The Augusta-Richmond County Civic Center is far from the prettiest building in the East Coast Hockey League, but it may be the loudest thanks to its fervent hockey patrons.
No one appreciates the rowdiness more than Augusta Lynx captain Dan Kopec, the undisputed favorite of the rambunctious masses for his physical play and willingness to drop the gloves and fight for his comrades at arms.
But Kopec, his teammates, and the front office staff all are wondering how the team's loyal followers will react to an abysmal 2-8-1 start.
Wondering if the boo birds will be out in force, if fickle Augusta fans will abandon ship after their first true taste of adversity.
The answer might come tonight when the Lynx return home for the first time in three weeks to face the Tallahassee Tiger Sharks (4-6-0) -- the only club the Lynx have defeated this season.
"I don't expect the fans to be hard on us, and (losing) is not something they should get used to, because this is not going to be the norm," said Kopec, whose Lynx have dropped seven of their last eight games and boast the second worst record in the league.
"We've been lucky to have great fan support so far. I hope that continues, and that the fans come in and see that we tried to adjust the problems and make changes."
Over the past week, Lynx coach Dan Wiebe has made wholesale changes. In addition to adding bruising defenseman Lucas Nehrling from Albany of the AHL, the Lynx signed diminutive yet hard-working winger Corey Smith during the team's road trip to Florida last weekend, and added several more new faces on Monday and Tuesday.
Center Stewart Bodtker and winger Paul Ferone were assigned by the Vancouver Canucks from Syracuse of the AHL, and center Stacey Rayan was acquired in a trade on Monday with Mobile for cash and future considerations.
To make room on the roster, the Lynx placed defenseman Clint Cabana on injured reserve on Monday and waived winger Hank Kuster, who had one goal and one assist with a minus-6 rating in nine games, on Tuesday.
Even with the changes, Wiebe says he won't be surprised if he is showered by Bronx cheers tonight. He also wouldn't blame fans if they did voice their displeasure.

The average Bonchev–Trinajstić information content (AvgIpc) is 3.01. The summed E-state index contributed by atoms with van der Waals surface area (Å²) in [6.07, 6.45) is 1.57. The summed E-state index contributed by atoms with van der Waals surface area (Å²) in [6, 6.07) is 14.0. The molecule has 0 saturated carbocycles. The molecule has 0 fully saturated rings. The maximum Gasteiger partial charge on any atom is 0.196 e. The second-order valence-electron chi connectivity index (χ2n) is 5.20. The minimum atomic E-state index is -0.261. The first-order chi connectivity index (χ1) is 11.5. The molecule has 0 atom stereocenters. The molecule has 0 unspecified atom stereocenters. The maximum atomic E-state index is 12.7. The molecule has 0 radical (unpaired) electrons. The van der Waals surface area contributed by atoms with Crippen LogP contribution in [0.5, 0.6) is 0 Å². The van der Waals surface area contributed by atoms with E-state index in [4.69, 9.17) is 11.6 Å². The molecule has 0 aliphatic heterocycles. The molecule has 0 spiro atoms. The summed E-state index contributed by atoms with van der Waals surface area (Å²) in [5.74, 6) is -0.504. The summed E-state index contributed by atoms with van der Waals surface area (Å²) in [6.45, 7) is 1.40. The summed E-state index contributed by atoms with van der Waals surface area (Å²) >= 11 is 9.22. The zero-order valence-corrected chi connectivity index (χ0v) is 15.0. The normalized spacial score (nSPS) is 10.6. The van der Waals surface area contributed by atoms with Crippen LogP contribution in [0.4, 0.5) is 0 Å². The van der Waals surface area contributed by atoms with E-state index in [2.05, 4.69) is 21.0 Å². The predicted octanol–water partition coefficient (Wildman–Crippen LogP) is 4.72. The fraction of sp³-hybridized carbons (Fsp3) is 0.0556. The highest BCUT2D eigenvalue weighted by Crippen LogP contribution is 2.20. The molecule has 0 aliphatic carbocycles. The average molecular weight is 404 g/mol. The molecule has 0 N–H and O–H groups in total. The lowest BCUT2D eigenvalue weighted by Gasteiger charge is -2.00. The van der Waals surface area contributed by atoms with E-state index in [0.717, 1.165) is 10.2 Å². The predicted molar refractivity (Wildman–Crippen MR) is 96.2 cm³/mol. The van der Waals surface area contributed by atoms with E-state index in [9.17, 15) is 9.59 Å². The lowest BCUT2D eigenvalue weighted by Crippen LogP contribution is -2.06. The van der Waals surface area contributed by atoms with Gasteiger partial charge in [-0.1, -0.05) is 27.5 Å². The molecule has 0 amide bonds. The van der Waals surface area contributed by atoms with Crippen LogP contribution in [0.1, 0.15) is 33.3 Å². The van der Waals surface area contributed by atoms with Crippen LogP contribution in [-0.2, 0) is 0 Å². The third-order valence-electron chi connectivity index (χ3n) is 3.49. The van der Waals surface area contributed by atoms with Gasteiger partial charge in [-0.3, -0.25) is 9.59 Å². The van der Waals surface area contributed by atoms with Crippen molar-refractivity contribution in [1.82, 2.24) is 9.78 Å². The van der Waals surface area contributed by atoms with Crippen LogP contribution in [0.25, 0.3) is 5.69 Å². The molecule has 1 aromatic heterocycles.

On his weekly radio show Monday evening, the third-year coach was bombarded with calls from disgruntled fans. Before practice Tuesday afternoon, several players spoke of random encounters with unhappy season-ticket holders around town since the team returned home from their 0-3-0 road swing last weekend.
"Like any team or any city, the fans want to support a winning hockey team," Wiebe said. "We've got some great, loyal fans here, and I think they'll stand behind us, but it's the fringe fans you wonder about."
As of Tuesday afternoon, ticket sales for tonight's game and for home games Friday vs. Huntington and Sunday vs. Greenville have been solid, according to Lynx ticket manager Thomas Tomlinson. Around 2,000 seats remain for tonight and Sunday, while less than 1,000 are available for Friday's contest.
"If I go to a movie and it's a bad movie, I'll tell somebody it sucks," Lynx head trainer Brian Patafie said. "If I got to a sporting event and the team sucks, I'll let the team know it sucks. That's one of the great things about going to a sporting event. You get to cheer and you get to boo."
Owner George Gillespie would agree, although he also has been as impatient as a mercurial hockey fan hungry for a winner.
"I do believe this city wants a winning team," Gillespie said. "I hope they support us even if it is a losing team, which we hope won't be the case with the changes we're making now."
And since erasing an miserable month of hockey is impossible, Kopec is promising fans the next best thing.
"This is a new start for all of us, so (tonight) is like another home opener," Kopec said. "If we would've just sat on what we had, thinking we were going to get through this, I wouldn't blame the fans for turning and saying 'what's going on?' But we didn't stand pat. We went out and improved the hockey club, so I think the fans should come out and give us a chance."